All-Star Analysts

The (mis)handles of Kyrie Irving

Published November 15, 2022, 7:00 AMLarry Fonacier
Larry Fonacier

All-Star Analyst Larry Fonacier gives his insights on the Kyrie Irving situation.

As brilliant and mesmerizing as he has been ever since he took the NBA floor, Kyrie Irving has been on the dark side of the sphere with his off-court etiquette.

Irving was suspended by the Brooklyn Nets for at least five games for promoting an antisemitic documentary film on Twitter. Irving initially refused to apologize for the act but has since apologized “to all Jewish families and communities” for his post.

NBA Commissioner Adam Silver has met with Irving and believes Irving is not antisemitic. Nets owner Joe Tsai and his wife, Clara, have also met with their superstar. Tsai said it’s clear to him that Irving “does not have any beliefs of hate towards Jewish people or any group.” 

Nets management said Irving also has to meet with Jewish community leaders before being allowed to play. 

The consequences of Irving’s actions have resulted in missed games and losses for the Brooklyn Nets, which could’ve been avoided if the situation was handled well by Irving.

Here are two things that Irving mishandled:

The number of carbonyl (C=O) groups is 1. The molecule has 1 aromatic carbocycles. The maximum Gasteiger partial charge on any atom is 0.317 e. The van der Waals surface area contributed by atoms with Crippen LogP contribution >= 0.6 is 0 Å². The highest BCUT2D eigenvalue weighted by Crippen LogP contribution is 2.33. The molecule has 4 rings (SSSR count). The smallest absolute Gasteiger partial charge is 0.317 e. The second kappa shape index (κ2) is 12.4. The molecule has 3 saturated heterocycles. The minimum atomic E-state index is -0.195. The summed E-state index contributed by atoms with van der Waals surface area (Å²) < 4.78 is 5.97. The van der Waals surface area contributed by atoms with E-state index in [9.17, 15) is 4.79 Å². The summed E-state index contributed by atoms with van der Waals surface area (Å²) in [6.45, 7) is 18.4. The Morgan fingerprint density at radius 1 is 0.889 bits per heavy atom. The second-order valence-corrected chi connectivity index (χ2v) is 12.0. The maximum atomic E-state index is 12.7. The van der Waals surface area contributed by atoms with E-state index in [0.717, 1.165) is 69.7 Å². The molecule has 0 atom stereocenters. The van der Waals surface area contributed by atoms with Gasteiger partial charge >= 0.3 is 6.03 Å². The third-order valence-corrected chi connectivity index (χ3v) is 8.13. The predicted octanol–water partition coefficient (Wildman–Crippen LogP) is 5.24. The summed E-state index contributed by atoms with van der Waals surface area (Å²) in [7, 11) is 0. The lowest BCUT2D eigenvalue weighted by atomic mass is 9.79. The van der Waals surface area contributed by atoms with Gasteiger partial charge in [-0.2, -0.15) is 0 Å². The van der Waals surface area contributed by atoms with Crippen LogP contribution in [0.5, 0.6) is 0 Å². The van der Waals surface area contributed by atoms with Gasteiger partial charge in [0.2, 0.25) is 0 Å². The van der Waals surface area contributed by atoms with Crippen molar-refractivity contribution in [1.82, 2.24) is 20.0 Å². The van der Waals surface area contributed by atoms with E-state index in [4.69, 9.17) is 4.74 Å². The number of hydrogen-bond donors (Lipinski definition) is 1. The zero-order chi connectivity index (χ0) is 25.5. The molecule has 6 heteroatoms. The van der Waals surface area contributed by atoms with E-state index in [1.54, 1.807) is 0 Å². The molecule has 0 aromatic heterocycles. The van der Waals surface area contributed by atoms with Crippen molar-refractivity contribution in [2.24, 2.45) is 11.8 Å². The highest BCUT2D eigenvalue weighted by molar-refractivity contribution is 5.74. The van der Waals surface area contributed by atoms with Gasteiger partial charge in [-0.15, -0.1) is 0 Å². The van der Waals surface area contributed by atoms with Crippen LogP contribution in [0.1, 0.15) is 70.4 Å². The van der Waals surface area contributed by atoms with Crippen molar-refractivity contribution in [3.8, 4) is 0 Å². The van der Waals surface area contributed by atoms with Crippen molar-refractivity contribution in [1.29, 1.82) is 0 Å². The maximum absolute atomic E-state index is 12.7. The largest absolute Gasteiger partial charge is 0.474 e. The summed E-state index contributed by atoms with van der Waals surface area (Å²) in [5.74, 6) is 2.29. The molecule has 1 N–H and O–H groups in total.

Handling words

  • (Proverbs 15:1) “A soft answer turns away wrath, but a harsh word turns away anger.”

A harsh word is literally a “word of pain” - a hurtful word. Words chosen wisely promote calm interactions rather than provoking anger - they instruct by example and encourage rather than discourage.*

  • (Ephesians 4:29) “Let no corrupting talk come out of your mouths, but only such as is good for building up, as fits the occasion, that it may give grace to those who hear.”

Evil speech must be stopped, substituting them for what is good for building up and giving grace. 

  • (Proverbs 25:15) “With patience, a ruler may be persuaded, and a soft tongue will break a bone.” 

Diplomacy with superiors means using tact even while trying to persuade.*

Handling authority

No one naturally yields to a boss, owner, or coach. We all want to be kings of our own little universes. We all want to be making our own rules and go victim mode when we break them. 

What better place to exercise than in a league where stars demand trades right after they are given extensions, demand coaches to get fired, or decide when to play and when not to?

The design for a hierarchy was created for harmony. Team owners, GMs, coaches, players, trainers, and utilities all play their roles to make the whole thing work. Irving has had a history of conflict with coaches, teammates, and even fans because of a lack of humility in understanding his rightful position. 

“Let every person be subject to governing authorities. For there is no authority except from God, and those that exist have been instituted by God. Therefore whoever resists the authorities resists what God has appointed, and those who resist will incur judgment.” (Romans 13:1-2)

We all need to learn from this and I would hate to see Irving’s career spiral down because of his actions. 

We all need humility to remind us that we are always one corner away from succumbing to the same kinds of mishandling in our own lives. 


*Esv Study Bible, Lane Dennis, Wayne Grudem

All-Star Analyst Feature
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